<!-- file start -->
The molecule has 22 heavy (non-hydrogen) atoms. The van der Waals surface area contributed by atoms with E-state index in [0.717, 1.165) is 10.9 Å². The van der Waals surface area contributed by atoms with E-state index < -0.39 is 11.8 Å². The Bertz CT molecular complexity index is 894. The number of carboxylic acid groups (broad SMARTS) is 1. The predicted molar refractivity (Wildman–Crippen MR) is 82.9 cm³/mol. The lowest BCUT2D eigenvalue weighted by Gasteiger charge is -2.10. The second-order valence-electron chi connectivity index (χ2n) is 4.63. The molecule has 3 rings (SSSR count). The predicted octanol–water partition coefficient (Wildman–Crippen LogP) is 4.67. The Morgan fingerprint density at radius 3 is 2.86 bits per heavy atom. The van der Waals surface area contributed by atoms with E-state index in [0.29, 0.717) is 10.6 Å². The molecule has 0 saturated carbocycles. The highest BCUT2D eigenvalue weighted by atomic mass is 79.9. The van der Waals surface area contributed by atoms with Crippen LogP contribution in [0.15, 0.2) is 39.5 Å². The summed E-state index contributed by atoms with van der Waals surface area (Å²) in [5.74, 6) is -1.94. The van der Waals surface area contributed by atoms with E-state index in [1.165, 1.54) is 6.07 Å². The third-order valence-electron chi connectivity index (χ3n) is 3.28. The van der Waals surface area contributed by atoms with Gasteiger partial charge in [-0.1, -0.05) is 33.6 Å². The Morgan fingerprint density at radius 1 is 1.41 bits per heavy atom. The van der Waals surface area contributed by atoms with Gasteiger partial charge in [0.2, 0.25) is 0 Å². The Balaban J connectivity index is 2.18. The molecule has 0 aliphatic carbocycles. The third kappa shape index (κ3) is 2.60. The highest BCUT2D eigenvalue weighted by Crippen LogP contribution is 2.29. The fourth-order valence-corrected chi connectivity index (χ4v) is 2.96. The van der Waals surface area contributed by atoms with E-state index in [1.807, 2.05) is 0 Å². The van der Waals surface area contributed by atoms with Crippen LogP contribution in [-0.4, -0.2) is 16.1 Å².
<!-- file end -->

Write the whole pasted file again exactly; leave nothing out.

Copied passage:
The molecule has 22 heavy (non-hydrogen) atoms. The van der Waals surface area contributed by atoms with E-state index in [0.717, 1.165) is 10.9 Å². The van der Waals surface area contributed by atoms with E-state index < -0.39 is 11.8 Å². The Bertz CT molecular complexity index is 894. The number of carboxylic acid groups (broad SMARTS) is 1. The predicted molar refractivity (Wildman–Crippen MR) is 82.9 cm³/mol. The lowest BCUT2D eigenvalue weighted by Gasteiger charge is -2.10. The second-order valence-electron chi connectivity index (χ2n) is 4.63. The molecule has 3 rings (SSSR count). The predicted octanol–water partition coefficient (Wildman–Crippen LogP) is 4.67. The Morgan fingerprint density at radius 3 is 2.86 bits per heavy atom. The van der Waals surface area contributed by atoms with E-state index in [0.29, 0.717) is 10.6 Å². The molecule has 0 saturated carbocycles. The highest BCUT2D eigenvalue weighted by atomic mass is 79.9. The van der Waals surface area contributed by atoms with Crippen LogP contribution in [0.15, 0.2) is 39.5 Å². The summed E-state index contributed by atoms with van der Waals surface area (Å²) in [5.74, 6) is -1.94. The van der Waals surface area contributed by atoms with E-state index in [1.165, 1.54) is 6.07 Å². The third-order valence-electron chi connectivity index (χ3n) is 3.28. The van der Waals surface area contributed by atoms with Gasteiger partial charge in [-0.1, -0.05) is 33.6 Å². The Morgan fingerprint density at radius 1 is 1.41 bits per heavy atom. The van der Waals surface area contributed by atoms with Gasteiger partial charge in [0.2, 0.25) is 0 Å². The Balaban J connectivity index is 2.18. The molecule has 0 aliphatic carbocycles. The third kappa shape index (κ3) is 2.60. The highest BCUT2D eigenvalue weighted by Crippen LogP contribution is 2.29. The fourth-order valence-corrected chi connectivity index (χ4v) is 2.96. The van der Waals surface area contributed by atoms with E-state index in [1.807, 2.05) is 0 Å². The van der Waals surface area contributed by atoms with Crippen LogP contribution in [-0.4, -0.2) is 16.1 Å².